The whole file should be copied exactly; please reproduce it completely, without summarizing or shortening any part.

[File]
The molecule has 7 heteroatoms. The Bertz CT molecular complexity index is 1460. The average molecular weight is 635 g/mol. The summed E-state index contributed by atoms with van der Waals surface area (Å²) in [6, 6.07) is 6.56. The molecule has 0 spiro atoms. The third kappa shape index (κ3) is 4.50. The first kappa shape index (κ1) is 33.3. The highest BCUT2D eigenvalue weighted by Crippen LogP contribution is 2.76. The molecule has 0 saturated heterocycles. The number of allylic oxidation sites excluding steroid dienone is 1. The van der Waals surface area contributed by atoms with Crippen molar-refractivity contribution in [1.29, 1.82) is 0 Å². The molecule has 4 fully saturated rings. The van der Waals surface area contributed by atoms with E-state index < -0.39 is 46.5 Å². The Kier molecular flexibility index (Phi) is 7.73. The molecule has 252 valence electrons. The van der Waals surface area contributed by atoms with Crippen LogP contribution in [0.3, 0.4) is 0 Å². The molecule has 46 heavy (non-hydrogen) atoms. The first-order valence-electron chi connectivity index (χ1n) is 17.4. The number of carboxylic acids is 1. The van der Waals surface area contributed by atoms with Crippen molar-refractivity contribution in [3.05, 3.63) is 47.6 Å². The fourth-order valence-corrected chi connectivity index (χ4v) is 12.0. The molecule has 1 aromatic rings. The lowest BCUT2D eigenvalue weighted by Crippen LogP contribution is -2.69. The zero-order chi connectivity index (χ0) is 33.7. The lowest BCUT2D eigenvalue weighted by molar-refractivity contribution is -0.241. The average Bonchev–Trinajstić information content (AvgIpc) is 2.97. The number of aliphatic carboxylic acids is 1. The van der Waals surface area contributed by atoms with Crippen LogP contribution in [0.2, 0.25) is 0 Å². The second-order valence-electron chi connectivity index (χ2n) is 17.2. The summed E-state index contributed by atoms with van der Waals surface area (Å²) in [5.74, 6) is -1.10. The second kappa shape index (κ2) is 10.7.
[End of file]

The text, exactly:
The molecule has 7 heteroatoms. The Bertz CT molecular complexity index is 1460. The average molecular weight is 635 g/mol. The summed E-state index contributed by atoms with van der Waals surface area (Å²) in [6, 6.07) is 6.56. The molecule has 0 spiro atoms. The third kappa shape index (κ3) is 4.50. The first kappa shape index (κ1) is 33.3. The highest BCUT2D eigenvalue weighted by Crippen LogP contribution is 2.76. The molecule has 0 saturated heterocycles. The number of allylic oxidation sites excluding steroid dienone is 1. The van der Waals surface area contributed by atoms with Crippen molar-refractivity contribution in [1.29, 1.82) is 0 Å². The molecule has 4 fully saturated rings. The van der Waals surface area contributed by atoms with E-state index < -0.39 is 46.5 Å². The Kier molecular flexibility index (Phi) is 7.73. The molecule has 252 valence electrons. The van der Waals surface area contributed by atoms with Crippen LogP contribution in [0.3, 0.4) is 0 Å². The molecule has 46 heavy (non-hydrogen) atoms. The first-order valence-electron chi connectivity index (χ1n) is 17.4. The number of carboxylic acids is 1. The van der Waals surface area contributed by atoms with Crippen molar-refractivity contribution in [3.05, 3.63) is 47.6 Å². The fourth-order valence-corrected chi connectivity index (χ4v) is 12.0. The molecule has 1 aromatic rings. The lowest BCUT2D eigenvalue weighted by Crippen LogP contribution is -2.69. The zero-order chi connectivity index (χ0) is 33.7. The lowest BCUT2D eigenvalue weighted by molar-refractivity contribution is -0.241. The average Bonchev–Trinajstić information content (AvgIpc) is 2.97. The number of aliphatic carboxylic acids is 1. The van der Waals surface area contributed by atoms with Crippen LogP contribution in [0.2, 0.25) is 0 Å². The second-order valence-electron chi connectivity index (χ2n) is 17.2. The summed E-state index contributed by atoms with van der Waals surface area (Å²) in [5.74, 6) is -1.10. The second kappa shape index (κ2) is 10.7.